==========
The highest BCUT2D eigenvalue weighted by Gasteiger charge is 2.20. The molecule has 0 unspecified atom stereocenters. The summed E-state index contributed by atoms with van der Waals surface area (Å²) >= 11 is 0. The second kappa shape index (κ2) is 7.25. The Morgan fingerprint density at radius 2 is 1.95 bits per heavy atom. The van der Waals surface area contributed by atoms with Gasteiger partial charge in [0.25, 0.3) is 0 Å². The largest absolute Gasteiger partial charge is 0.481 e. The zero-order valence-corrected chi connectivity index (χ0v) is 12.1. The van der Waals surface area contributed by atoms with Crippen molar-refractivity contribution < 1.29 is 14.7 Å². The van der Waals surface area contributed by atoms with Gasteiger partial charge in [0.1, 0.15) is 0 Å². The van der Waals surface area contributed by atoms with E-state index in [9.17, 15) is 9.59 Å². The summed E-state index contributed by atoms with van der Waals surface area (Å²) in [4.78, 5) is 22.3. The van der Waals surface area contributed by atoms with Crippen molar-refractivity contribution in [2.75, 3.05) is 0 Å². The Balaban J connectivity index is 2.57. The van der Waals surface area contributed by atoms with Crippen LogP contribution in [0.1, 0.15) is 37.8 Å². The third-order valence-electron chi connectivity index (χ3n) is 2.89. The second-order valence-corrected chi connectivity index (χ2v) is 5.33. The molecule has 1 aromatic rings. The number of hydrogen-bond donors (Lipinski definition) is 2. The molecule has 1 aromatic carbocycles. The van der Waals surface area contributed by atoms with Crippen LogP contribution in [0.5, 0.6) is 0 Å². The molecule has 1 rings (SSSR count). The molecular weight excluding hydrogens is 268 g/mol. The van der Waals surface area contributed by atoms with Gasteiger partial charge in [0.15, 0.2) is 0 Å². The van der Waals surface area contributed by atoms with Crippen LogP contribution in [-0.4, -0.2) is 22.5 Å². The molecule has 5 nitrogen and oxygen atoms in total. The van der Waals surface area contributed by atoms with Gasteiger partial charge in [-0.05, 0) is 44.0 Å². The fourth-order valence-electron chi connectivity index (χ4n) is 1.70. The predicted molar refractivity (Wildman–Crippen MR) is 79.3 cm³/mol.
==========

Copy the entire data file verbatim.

The highest BCUT2D eigenvalue weighted by Gasteiger charge is 2.20. The molecule has 0 unspecified atom stereocenters. The summed E-state index contributed by atoms with van der Waals surface area (Å²) >= 11 is 0. The second kappa shape index (κ2) is 7.25. The Morgan fingerprint density at radius 2 is 1.95 bits per heavy atom. The van der Waals surface area contributed by atoms with Gasteiger partial charge in [0.25, 0.3) is 0 Å². The largest absolute Gasteiger partial charge is 0.481 e. The zero-order valence-corrected chi connectivity index (χ0v) is 12.1. The van der Waals surface area contributed by atoms with Crippen molar-refractivity contribution < 1.29 is 14.7 Å². The van der Waals surface area contributed by atoms with Gasteiger partial charge in [0.1, 0.15) is 0 Å². The van der Waals surface area contributed by atoms with E-state index in [9.17, 15) is 9.59 Å². The summed E-state index contributed by atoms with van der Waals surface area (Å²) in [4.78, 5) is 22.3. The van der Waals surface area contributed by atoms with Crippen molar-refractivity contribution in [2.75, 3.05) is 0 Å². The Balaban J connectivity index is 2.57. The van der Waals surface area contributed by atoms with Crippen LogP contribution in [0.1, 0.15) is 37.8 Å². The third-order valence-electron chi connectivity index (χ3n) is 2.89. The second-order valence-corrected chi connectivity index (χ2v) is 5.33. The molecule has 1 aromatic rings. The number of hydrogen-bond donors (Lipinski definition) is 2. The molecule has 1 aromatic carbocycles. The van der Waals surface area contributed by atoms with Crippen LogP contribution in [0.5, 0.6) is 0 Å². The molecule has 1 rings (SSSR count). The molecular weight excluding hydrogens is 268 g/mol. The van der Waals surface area contributed by atoms with Gasteiger partial charge in [0.15, 0.2) is 0 Å². The van der Waals surface area contributed by atoms with Crippen LogP contribution in [-0.4, -0.2) is 22.5 Å². The molecule has 5 nitrogen and oxygen atoms in total. The van der Waals surface area contributed by atoms with Gasteiger partial charge in [-0.05, 0) is 44.0 Å². The fourth-order valence-electron chi connectivity index (χ4n) is 1.70. The predicted molar refractivity (Wildman–Crippen MR) is 79.3 cm³/mol.